We might be able to replicate in software something like the way the cerebral cortex processes information, but would it be useful? Human intelligence has to be learned from experience. Would you want a computer that had to be trained slowly and tediously how to do something? Maybe, if you could save that knowledge and transfer it to another computer. There are programs today that learn from experience, and often they ship with pre-learned knowledge. We have algorithms that learn from experience in limited ways. But so far, those algorithms have only been applied to relatively simple problems. Most of the intelligence in computers comes from the people who program them, and I don’t think that will change for a long time.
Even if we develop computer intelligence that is as powerful as human intelligence, it would still be very different. Human intelligence relates to our sensory inputs, motor outputs and emotions. Computer intelligence would relate to its own sensors, effectors and motivators. We might someday have artificial intelligence, but it would be very different from us. It would be like an alien species.
Transhumanism and Immortality
I don’t know much about transhumanism. It seems to be the idea that we can and should transcend the human condition by using technology. For example, a transhumanist might believe that future technology will make us immortal, thus creating a radically different human condition. So, let’s think about that. Could we use technology to become immortal?
Before we can answer that question, we have to understand mortality. Why do we die?
In a way, death is a consequence of sexual reproduction. Our bodies are colonies of cells with the same DNA. Those cells replicate by mitosis, but only a certain number of times. They can’t reproduce independently in the long run. A brain cell or a liver cell can only pass on its genes by helping the body to reproduce sexually. If our cells could reproduce by mitosis indefinitely, then they would compete to reproduce independently, instead of working together. Cancer is what happens when cells start reproducing independently. Death is necessary to make the cells of the body work together. The longer you live, the more the coherence of the body breaks down.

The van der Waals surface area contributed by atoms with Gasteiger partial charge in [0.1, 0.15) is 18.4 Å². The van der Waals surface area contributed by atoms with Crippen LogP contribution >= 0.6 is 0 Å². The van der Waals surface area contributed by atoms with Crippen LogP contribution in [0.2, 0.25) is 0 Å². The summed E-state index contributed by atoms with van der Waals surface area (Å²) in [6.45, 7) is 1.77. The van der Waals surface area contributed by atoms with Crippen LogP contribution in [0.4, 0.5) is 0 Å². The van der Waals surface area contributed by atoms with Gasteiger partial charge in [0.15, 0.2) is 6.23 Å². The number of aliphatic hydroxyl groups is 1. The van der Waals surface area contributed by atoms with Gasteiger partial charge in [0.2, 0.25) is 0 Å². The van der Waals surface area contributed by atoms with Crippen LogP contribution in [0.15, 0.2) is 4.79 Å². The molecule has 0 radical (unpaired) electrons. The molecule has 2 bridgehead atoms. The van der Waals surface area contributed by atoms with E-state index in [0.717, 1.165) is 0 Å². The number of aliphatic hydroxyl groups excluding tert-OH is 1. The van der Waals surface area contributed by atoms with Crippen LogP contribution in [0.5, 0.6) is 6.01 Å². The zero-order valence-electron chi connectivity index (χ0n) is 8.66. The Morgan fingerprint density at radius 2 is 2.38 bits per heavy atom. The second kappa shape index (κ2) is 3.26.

Our cells die for various reasons, but one reason is that they are programmed to die. At the end of every DNA strand in your chromosomes there is a repeated sequence called a “telomere”, which causes the strand to fold on itself and prevents it from unraveling. The telomere gets shorter each time the DNA strand is replicated. The length of the telomere limits the number of times that the cell can replicate. (This is a slight simplification.)
We could probably use genetic engineering to turn on the gene that produces telomerase in all of our cells. That enzyme adds telomere sequences to the end of the DNA strands, so it allows cells to replicate indefinitely by mitosis. But that would probably increase the likelihood of cancer. It probably wouldn’t extend your lifespan by much, and it might even shorten it.
Sexual reproduction and multicellularity make death a fact of life. Immortality as a single body is not realistic. If your body existed for a very long period of time, it would eventually become a battleground of independently reproducing cell lines. Mutations would create different genetic variants within your body, competing with each other. Your body would lose its genetic coherence — its “esprit de corps”, so to speak. It would destroy itself.